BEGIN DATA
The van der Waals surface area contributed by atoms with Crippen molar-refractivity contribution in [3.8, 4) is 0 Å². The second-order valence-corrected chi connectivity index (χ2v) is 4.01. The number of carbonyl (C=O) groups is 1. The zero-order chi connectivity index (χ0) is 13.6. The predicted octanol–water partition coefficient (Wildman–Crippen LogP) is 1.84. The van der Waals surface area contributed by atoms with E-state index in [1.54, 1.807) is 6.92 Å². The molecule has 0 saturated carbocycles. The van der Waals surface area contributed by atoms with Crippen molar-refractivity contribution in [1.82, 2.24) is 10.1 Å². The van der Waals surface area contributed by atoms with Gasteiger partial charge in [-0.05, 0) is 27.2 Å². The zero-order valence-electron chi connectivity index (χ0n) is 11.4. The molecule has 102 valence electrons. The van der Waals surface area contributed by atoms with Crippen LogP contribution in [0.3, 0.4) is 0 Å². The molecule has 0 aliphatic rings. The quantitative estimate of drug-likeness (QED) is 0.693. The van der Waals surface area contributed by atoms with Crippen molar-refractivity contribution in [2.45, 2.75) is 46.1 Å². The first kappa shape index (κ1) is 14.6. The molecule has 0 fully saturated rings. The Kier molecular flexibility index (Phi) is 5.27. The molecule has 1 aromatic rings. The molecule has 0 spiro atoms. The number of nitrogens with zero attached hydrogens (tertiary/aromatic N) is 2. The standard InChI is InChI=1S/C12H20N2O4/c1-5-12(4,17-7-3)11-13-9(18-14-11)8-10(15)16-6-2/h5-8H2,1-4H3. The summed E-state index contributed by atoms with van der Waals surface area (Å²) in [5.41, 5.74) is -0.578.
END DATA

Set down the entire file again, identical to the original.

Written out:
The van der Waals surface area contributed by atoms with Crippen molar-refractivity contribution in [3.8, 4) is 0 Å². The second-order valence-corrected chi connectivity index (χ2v) is 4.01. The number of carbonyl (C=O) groups is 1. The zero-order chi connectivity index (χ0) is 13.6. The predicted octanol–water partition coefficient (Wildman–Crippen LogP) is 1.84. The van der Waals surface area contributed by atoms with E-state index in [1.54, 1.807) is 6.92 Å². The molecule has 0 saturated carbocycles. The van der Waals surface area contributed by atoms with Crippen molar-refractivity contribution in [1.82, 2.24) is 10.1 Å². The van der Waals surface area contributed by atoms with Gasteiger partial charge in [-0.05, 0) is 27.2 Å². The zero-order valence-electron chi connectivity index (χ0n) is 11.4. The molecule has 102 valence electrons. The van der Waals surface area contributed by atoms with Crippen LogP contribution in [0.3, 0.4) is 0 Å². The molecule has 0 aliphatic rings. The quantitative estimate of drug-likeness (QED) is 0.693. The van der Waals surface area contributed by atoms with Crippen molar-refractivity contribution in [2.45, 2.75) is 46.1 Å². The first kappa shape index (κ1) is 14.6. The molecule has 0 fully saturated rings. The Kier molecular flexibility index (Phi) is 5.27. The molecule has 1 aromatic rings. The molecule has 0 spiro atoms. The number of nitrogens with zero attached hydrogens (tertiary/aromatic N) is 2. The standard InChI is InChI=1S/C12H20N2O4/c1-5-12(4,17-7-3)11-13-9(18-14-11)8-10(15)16-6-2/h5-8H2,1-4H3. The summed E-state index contributed by atoms with van der Waals surface area (Å²) in [5.41, 5.74) is -0.578.